Snowy Owls in Kansas

Uploaded by kdwpinfo on 25.01.2012

The winter of 2011-2012 has afforded a look at a raptor rarely seen in Kansas – the
snowy owl. Snowy owls live on the Arctic Circle and seldom stray this far south when cold
sets in. But nearly 100 Kansas sightings make this a record-breaking year over the 81 snowy
owls seen back in 1974-1975.
It once was thought that snowy owls traveled far south only when the northern lemming population
collapsed, forcing the birds to migrate to better food supplies. But actually, just the
opposite may be true. When lemming populations explode, snowys produce large clutches of
a dozen eggs or more. And the resulting large owl population, too crowded for winter survival
on the food base that’s left, must disperse. Mostly, it’s juvenile owls that head south
to warmer climes.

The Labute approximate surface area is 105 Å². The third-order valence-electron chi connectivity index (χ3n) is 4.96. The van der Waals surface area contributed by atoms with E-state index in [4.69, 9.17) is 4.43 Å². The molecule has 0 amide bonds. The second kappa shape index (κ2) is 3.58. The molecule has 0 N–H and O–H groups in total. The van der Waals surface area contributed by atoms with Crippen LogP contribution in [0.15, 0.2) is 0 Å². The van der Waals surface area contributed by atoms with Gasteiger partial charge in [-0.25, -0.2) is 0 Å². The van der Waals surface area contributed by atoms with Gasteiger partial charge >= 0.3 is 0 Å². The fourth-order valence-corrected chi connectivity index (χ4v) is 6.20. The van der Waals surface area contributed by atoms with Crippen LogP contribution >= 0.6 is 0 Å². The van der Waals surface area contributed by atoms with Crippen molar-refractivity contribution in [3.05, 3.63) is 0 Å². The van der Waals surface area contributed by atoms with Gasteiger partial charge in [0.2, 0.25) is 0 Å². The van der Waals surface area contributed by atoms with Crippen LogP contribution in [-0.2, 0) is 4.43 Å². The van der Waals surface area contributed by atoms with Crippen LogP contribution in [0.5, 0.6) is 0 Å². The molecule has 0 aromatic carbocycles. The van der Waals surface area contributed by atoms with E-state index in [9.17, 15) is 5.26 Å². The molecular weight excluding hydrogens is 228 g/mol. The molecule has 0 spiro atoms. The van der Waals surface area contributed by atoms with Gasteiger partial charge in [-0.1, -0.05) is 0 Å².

Snowy owls are beautiful birds. Though their white ground color makes good snow camouflage,
females may appear dark due to heavy chocolate barring. Males tend to be whiter. They blend
well with the winter landscape, especially when sitting on the ground or on rocks. This
female was filmed last week at Clinton Reservoir dam and outlet.
Snowy owls are inactive through much of each day, sitting and avoiding harassment from
other birds and raptors. Sunup and sundown are prime feeding times, and these owls can
be efficient predators. This one caught three mice in a 15-minute period just before dark.
Owl wings are designed for short flights, and migrations of several thousand miles are
extremely laborious. Many snowy owls reaching Kansas are emaciated. This year, a number
of snowys have been turned in dead or rescued in poor condition to rehab centers. It’s
estimated that well over half of snowy owls in Kansas will never make it back to the far
A map at keeps daily track of snowy owl sightings in this unusual year.
Go there to learn more about where the birds are located near you. It’s exciting to see
and film snowy owls in Kansas, but remember: many of the birds are under stress. Don’t
approach too closely.
It’s the year of the snowy owl in Kansas. Watch for these special birds in the winter
I’m Mike Blair for KDWPT.